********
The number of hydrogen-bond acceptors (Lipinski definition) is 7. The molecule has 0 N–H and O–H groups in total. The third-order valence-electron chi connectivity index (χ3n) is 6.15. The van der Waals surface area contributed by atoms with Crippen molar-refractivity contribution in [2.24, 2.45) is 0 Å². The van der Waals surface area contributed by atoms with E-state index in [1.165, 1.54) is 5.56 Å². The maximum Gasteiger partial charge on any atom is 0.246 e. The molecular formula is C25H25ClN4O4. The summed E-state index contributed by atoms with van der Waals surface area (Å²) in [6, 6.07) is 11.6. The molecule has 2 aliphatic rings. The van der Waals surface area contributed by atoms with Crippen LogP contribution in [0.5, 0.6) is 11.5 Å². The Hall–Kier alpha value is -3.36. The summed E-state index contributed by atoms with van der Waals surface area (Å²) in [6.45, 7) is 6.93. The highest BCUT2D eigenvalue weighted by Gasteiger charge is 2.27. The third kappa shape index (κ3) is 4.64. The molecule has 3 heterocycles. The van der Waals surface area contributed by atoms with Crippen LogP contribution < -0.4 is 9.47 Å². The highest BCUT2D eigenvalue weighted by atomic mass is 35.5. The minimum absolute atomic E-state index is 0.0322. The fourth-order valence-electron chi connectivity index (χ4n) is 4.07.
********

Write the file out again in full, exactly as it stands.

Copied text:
The number of hydrogen-bond acceptors (Lipinski definition) is 7. The molecule has 0 N–H and O–H groups in total. The third-order valence-electron chi connectivity index (χ3n) is 6.15. The van der Waals surface area contributed by atoms with Crippen molar-refractivity contribution in [2.24, 2.45) is 0 Å². The van der Waals surface area contributed by atoms with E-state index in [1.165, 1.54) is 5.56 Å². The maximum Gasteiger partial charge on any atom is 0.246 e. The molecular formula is C25H25ClN4O4. The summed E-state index contributed by atoms with van der Waals surface area (Å²) in [6, 6.07) is 11.6. The molecule has 2 aliphatic rings. The van der Waals surface area contributed by atoms with Crippen LogP contribution in [0.5, 0.6) is 11.5 Å². The Hall–Kier alpha value is -3.36. The summed E-state index contributed by atoms with van der Waals surface area (Å²) in [6.45, 7) is 6.93. The highest BCUT2D eigenvalue weighted by Gasteiger charge is 2.27. The third kappa shape index (κ3) is 4.64. The molecule has 3 heterocycles. The van der Waals surface area contributed by atoms with Crippen LogP contribution < -0.4 is 9.47 Å². The highest BCUT2D eigenvalue weighted by atomic mass is 35.5. The minimum absolute atomic E-state index is 0.0322. The fourth-order valence-electron chi connectivity index (χ4n) is 4.07.